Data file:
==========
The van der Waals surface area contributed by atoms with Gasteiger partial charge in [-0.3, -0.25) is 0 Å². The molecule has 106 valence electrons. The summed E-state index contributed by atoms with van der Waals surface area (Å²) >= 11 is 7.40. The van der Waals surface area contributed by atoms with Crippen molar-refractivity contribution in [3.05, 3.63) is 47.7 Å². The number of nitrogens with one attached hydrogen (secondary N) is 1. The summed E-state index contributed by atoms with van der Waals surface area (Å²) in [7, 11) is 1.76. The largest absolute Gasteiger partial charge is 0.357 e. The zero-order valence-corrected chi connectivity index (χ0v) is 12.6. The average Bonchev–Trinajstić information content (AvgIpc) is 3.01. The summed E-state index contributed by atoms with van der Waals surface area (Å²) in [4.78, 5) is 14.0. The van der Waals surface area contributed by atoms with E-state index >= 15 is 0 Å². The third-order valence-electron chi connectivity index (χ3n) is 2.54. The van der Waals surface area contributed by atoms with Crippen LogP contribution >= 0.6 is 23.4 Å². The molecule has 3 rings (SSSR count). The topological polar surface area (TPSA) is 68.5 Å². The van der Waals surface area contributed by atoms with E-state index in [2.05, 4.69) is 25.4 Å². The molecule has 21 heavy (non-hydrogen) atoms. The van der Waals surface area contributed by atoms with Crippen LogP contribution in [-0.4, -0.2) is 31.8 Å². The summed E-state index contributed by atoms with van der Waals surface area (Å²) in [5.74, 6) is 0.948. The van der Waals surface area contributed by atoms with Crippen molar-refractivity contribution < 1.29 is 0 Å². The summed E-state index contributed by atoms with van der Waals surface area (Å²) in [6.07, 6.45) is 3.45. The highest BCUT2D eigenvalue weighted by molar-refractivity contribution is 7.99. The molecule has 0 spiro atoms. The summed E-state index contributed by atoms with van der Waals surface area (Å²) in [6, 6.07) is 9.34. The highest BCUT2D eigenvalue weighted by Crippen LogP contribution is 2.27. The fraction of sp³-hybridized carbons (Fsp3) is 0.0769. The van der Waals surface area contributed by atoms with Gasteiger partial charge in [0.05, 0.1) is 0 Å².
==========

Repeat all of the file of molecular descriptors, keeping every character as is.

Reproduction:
The van der Waals surface area contributed by atoms with Gasteiger partial charge in [-0.3, -0.25) is 0 Å². The molecule has 106 valence electrons. The summed E-state index contributed by atoms with van der Waals surface area (Å²) >= 11 is 7.40. The van der Waals surface area contributed by atoms with Crippen molar-refractivity contribution in [3.05, 3.63) is 47.7 Å². The number of nitrogens with one attached hydrogen (secondary N) is 1. The summed E-state index contributed by atoms with van der Waals surface area (Å²) in [7, 11) is 1.76. The largest absolute Gasteiger partial charge is 0.357 e. The zero-order valence-corrected chi connectivity index (χ0v) is 12.6. The average Bonchev–Trinajstić information content (AvgIpc) is 3.01. The summed E-state index contributed by atoms with van der Waals surface area (Å²) in [4.78, 5) is 14.0. The van der Waals surface area contributed by atoms with E-state index >= 15 is 0 Å². The third-order valence-electron chi connectivity index (χ3n) is 2.54. The van der Waals surface area contributed by atoms with Crippen LogP contribution >= 0.6 is 23.4 Å². The molecule has 3 rings (SSSR count). The topological polar surface area (TPSA) is 68.5 Å². The van der Waals surface area contributed by atoms with E-state index in [2.05, 4.69) is 25.4 Å². The molecule has 21 heavy (non-hydrogen) atoms. The van der Waals surface area contributed by atoms with Crippen LogP contribution in [-0.4, -0.2) is 31.8 Å². The summed E-state index contributed by atoms with van der Waals surface area (Å²) in [5.74, 6) is 0.948. The van der Waals surface area contributed by atoms with Crippen molar-refractivity contribution < 1.29 is 0 Å². The summed E-state index contributed by atoms with van der Waals surface area (Å²) in [6.07, 6.45) is 3.45. The highest BCUT2D eigenvalue weighted by molar-refractivity contribution is 7.99. The molecule has 0 spiro atoms. The summed E-state index contributed by atoms with van der Waals surface area (Å²) in [6, 6.07) is 9.34. The highest BCUT2D eigenvalue weighted by Crippen LogP contribution is 2.27. The fraction of sp³-hybridized carbons (Fsp3) is 0.0769. The van der Waals surface area contributed by atoms with Gasteiger partial charge in [0.05, 0.1) is 0 Å².